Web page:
I’ve made no secret of my feelings about the manner in which most media businesses conduct “business as usual”.
As business changes and we all learn new ways of doing business, I find myself more and more concerned with the matter. This was one impetus behind our creation of Video Network One ; despite strides made by artists finding new ways to be compensated for their work, many of the issues that have plagued the media business for decades persist.
And then, there are the new issues.
With pretty much all information (i.e., media, i.e., software, i.e., everything) being online, we’re starting to see issues like what you see here. Last week, without me asking anything that should have tipped an intention to shop, Google Now informed me of travel time to a Costco warehouse I sometimes visit.
This bothered me even more than the time Google Now told me about a big price drop in a stock I own. At least then, there was a trigger; I had told Google I owned the stock and there’d been a big fluctuation. This time, the trigger that caused Google to “helpfully” let me know travel time to the Costco in Wharton NJ was something called “Wednesday”.
Got that? I’ve been to Costco on Wednesdays enough times that either because I’ve asked directions or because Google Maps and my phone’s GPS have placed me there, last Wednesday Google assumed I’d be visiting Costco. And I wasn’t so much as traveling in that direction … or any other.
Now, let’s talk about where Influency, information and privacy intersect. Let’s throw piracy into the mix, too.
Let’s start out by acknowledging something I’ve written many times: I use Google’s many services fully aware that they’re watching me when I do so. And if I’m willing to reduce the efficacy of those services I can—if Google is to be believed—also reduce what Google knows. I approach the issue pragmatically; I see the trade-off as acceptable, made more so by an understanding that even if Google doesn’t know everything about me someone does. Paranoia about privacy isn’t productive unless you go completely off the grid.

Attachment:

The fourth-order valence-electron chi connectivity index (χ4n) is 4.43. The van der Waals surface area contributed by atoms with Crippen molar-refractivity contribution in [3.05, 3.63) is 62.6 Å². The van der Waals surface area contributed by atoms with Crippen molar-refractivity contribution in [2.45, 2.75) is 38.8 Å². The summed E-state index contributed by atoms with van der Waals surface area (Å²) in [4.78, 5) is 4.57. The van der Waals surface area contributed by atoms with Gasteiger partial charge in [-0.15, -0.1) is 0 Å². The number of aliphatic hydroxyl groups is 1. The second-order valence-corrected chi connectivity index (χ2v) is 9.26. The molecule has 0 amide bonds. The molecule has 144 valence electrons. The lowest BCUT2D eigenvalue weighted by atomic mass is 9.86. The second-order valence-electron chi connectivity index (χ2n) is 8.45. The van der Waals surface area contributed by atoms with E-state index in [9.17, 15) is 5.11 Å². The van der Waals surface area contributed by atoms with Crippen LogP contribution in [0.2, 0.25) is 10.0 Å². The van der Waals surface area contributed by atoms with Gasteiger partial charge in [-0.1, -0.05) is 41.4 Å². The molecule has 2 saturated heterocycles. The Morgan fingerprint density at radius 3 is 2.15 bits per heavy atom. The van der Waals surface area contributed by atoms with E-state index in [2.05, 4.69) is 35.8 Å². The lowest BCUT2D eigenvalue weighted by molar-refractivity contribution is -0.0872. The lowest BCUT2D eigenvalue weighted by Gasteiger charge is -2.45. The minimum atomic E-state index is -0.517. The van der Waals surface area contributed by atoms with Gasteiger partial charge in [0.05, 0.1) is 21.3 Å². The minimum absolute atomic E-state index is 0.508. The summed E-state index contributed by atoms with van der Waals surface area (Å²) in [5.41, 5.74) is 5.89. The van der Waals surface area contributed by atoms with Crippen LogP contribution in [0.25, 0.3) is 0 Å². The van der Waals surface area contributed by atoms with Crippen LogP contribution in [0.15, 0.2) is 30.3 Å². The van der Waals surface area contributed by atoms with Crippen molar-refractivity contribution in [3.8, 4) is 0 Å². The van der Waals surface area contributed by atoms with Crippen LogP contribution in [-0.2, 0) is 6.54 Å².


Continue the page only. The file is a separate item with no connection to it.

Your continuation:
So, Minority Report-esque issues notwithstanding, where does all of this lead, speaking practically?
Answering that leads me back to the media business. With some reports suggesting that we’re consuming media in one form or another for an astounding fifteen hours each day, it’s fair to say that media has become “the most important thing there is”. More specifically, managing media has become the only business issue that matters.
In the course of rolling out Video Network One, I’ve come to know Ruth Vitale, the Executive Director of Creative Future. Creative Future is Hollywood’s new point organization for anti-piracy efforts, and Ruth Vitale is a smart, experienced studio executive.
While I’ve chided the various media businesses for their misunderstanding of the forces reshaping their worlds around them, going so far as to advocate certain types of piracy in the interest of getting these folks’ attention, I also believe that when you create a work of art you should have the right to control the way its distributed and consumed. The issue making this difficult is that people like Louis CK aren’t the only media mavericks. Even old-school execs like Time Warner CEO Jeff Bewkes acknowledged last year, piracy can help a studio’s overall business success.
Making Ruth Vitale’s world a very, very complicated one.
This came together for me personally when Google Now thought my research into the works of a few bands might indicate a proclivity toward using file-sharing services. As with the stock market and Costco issues I found this unsettling, and if you consider all the issues I’m rolling together here you’ll realize why: The fact that you might be interested in technological tools that are primarily used for sharing things that their owners might not want shared doesn’t make you a bad guy. See all the ‘maybe issues’ in just that one sentence?
And all of this occurred to me because last Wednesday I wasn’t planning a trip to Costco.